Public Agency Not Subject to 60-Day Limit
California Appellate Court Finds Contract Void Under Government Code Section 1090
Claims by a public agency seeking a court’s help in undoing a contract, because one of the parties to the agreement had a conflict of interest, are not time barred, a California appellate court has ruled. The 60-day validation statute does not apply, but, rather, the Government Code section that authorizes a four-year period for an interested party to bring suit to void a contract made in violation of the law does.
Two public agencies and a water company in Monterey County entered into a series of agreements to collaborate on a water desalination project. As the final agreement was being considered for approval by the Monterey County Water Resources Agency, one of its directors revealed for the first time that he had had a consultant agreement with the business that was selected as the project General Manager and was paid to advocate for the agreements. The director resigned and was later convicted of a felony violation of Government Code section 1090, a willful violation of the law.
More than two years later, California-American sued Monterey and the other water agency, Marina Coast Water District, to have the contracts declared void under section 1090. Eventually, Monterey filed a cross-complaint also seeking to have the agreements declared void under section 1090. Marina, alone, sought to “defend” the contracts by contending that the section 1090 claims were time barred because no party had sought to have the contracts declared void within 60 days of their execution as required by the validation statutes.
Government Code section 1090 is the powerful anti-conflict of interest statute that declares that any contract made by a government entity in which a member of the board or council of the entity has a financial interest is void. A related statute, section 1092, authorizes an interested party to bring suit to have a contract made in violation of the law voided, and provides a four-year period to bring such a lawsuit from the time of the discovery of the conflict.
A quite separate group of statutes create a process known as “validation.” Under these validating proceedings (CCP § 860 et seq.), a public agency may file a legal action to have a court determine the validity of any matter enacted by the agency. The validation process has a 60-day window and, even if the agency does not file an action seeking validation, a challenge must be filed within that same 60-day period or the validation is deemed to occur.
The tension, if not outright conflict, between section 1092’s four-year statute of limitations and the validation statutes’ 60-day window is evident. The First District Court of Appeal held that the validation statutes do not apply to a government entity who is a party to the contract. Therefore, Monterey’s lawsuit was timely because it was filed within the four years statute of limitations provided for in section 1092. The court went on to find that the director clearly had a prohibited financial interest in the contracts and they were accordingly void.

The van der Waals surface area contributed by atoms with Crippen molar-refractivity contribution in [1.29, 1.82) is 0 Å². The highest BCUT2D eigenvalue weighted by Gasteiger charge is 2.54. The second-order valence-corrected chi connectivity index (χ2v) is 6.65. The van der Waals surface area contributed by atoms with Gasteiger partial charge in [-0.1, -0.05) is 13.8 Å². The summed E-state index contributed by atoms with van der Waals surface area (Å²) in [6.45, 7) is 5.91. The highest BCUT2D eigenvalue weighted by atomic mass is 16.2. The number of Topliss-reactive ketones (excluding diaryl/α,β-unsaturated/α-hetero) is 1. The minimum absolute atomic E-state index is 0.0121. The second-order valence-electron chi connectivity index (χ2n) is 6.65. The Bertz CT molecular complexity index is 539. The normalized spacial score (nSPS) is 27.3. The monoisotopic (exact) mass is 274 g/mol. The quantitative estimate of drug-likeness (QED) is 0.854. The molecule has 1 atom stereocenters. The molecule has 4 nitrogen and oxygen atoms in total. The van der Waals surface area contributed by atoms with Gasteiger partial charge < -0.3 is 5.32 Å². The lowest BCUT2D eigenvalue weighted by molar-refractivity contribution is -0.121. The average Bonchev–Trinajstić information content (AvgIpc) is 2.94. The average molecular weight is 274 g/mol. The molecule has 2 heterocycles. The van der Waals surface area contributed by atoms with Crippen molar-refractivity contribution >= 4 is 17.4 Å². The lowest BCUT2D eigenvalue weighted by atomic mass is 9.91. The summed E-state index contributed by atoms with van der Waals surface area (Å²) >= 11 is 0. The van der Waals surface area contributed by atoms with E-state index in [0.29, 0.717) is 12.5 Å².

Of greater significance to future section 1090 litigation is what the court had to say about the conflict between section 1092 and the validation statutes, even ignoring its express language exempting a public agency. The court suggested, without deciding, that the validation statutes’ 60-day window should not apply to any action under section 1090.
Why does this matter? Two reasons. First, any party to a contract made in violation of section 1090 may bring suit within four years to have it declared void. Thus, a private entity who is a party to a contract, like the private water company in this lawsuit, may bring an action under section 1092 seeking to have a contract declared void. However, only a public agency contracting party is exempt from the validation statute, and its 60-day window, by the express terms of the statute. So, if the validation statutes do not apply to a section 1090 lawsuit, the private entity may seek to sue outside the 60-day window. Second, and more significantly, some appellate courts have recognized that taxpayers or citizen taxpayer groups have standing to sue under section 1092 to have a contract declared void, and even to name the public entity as a defendant. Here again, if the short validation 60-day window does not apply, these parties may sue within four years and this will serve to foster and promote this type of litigation.
If you have any questions about this opinion or how it may impact your agency, please contact the attorney author of this Legal Alert listed to the right in the firm’s Municipal Law practice group, or your BB&K attorney.
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